Paris-based startup Biomemory has launched new DNA cards that allow owners to store up to one kilobyte of DNA data on a credit card-sized storage device.
It works by converting digital information from binary code into the nucleotides that make up DNA – adenine (A), cytosine (C), guanine (G), and thymine (T), which can then be decoded by the company when the owner wants to access their data.
The cards cost $1,000 and have a lifespan of 150 years, which is both considerably more expensive but much longer lasting than the current average hard drive.
The high cost results from the data needing to be processed and then decoded by a specialized lab that Biomemory has partnered with. The initial conversion process takes around eight hours for the one kilobyte of data.
However, DNA storage is much less energy intensive than existing data storage systems and Biomemory says its DNA card is designed to be recyclable, while its synthesizing process is fully biosourced.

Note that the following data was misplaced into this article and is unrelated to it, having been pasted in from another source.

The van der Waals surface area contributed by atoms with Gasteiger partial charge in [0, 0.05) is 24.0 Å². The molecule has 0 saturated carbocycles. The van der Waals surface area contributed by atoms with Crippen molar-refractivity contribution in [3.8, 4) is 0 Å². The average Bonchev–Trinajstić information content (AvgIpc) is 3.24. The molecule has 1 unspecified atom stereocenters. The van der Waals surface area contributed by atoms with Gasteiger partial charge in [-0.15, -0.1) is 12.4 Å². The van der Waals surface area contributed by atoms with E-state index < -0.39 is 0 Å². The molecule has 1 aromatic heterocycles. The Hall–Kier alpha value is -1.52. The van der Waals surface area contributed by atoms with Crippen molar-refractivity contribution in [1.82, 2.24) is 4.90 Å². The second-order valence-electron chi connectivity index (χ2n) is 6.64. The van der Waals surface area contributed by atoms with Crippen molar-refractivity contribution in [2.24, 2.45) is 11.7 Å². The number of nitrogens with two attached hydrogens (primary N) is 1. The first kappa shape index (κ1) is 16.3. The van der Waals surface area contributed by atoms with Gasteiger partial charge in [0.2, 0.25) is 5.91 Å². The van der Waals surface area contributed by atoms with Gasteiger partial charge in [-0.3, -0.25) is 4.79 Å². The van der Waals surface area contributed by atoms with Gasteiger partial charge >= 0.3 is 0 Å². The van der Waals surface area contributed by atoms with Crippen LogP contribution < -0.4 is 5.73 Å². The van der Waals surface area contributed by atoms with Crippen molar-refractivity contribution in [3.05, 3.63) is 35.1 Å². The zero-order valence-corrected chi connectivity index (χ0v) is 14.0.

“While storing one kilobyte of data on DNA may seem modest compared to traditional storage methods, it represents a significant breakthrough in DNA storage technology,” CEO Erfane Arwani told TechRadar Pro.
According to Arwani, the company plans to extend the data integrity guarantee to 1,000 and then 10,000 years, while simultaneously aiming to expand the device’s storage capacities to accommodate larger files like photos, documents, and multimedia.
DNA digital data storage is not a new concept and there are a number of other companies working to make this long-term storage solution a viable reality in the face of growing concerns around our ability to continue storing data at current rates.
In 2022, DNA storage company Catalog Technologies encoded 200,000 words of eight Shakespeare tragedies into DNA and made the first step into DNA computation by demonstrating the ability to search for key query terms in the data.
Iridia Inc. is another DNA storage startup based out of California that plans to commercialize its DNA storage-as-a-service offering for archives and cold data storage in 2026.
There are also other approaches to long-term data storage, including Microsoft's Project Silica system, which can currently store 7TB for 10,000 years on glass. Startup Cerabyte also hopes to use laser-etched ceramic to keep data for thousands of years.
Biomemory’s waitlist is currently open, with orders expected to ship in January.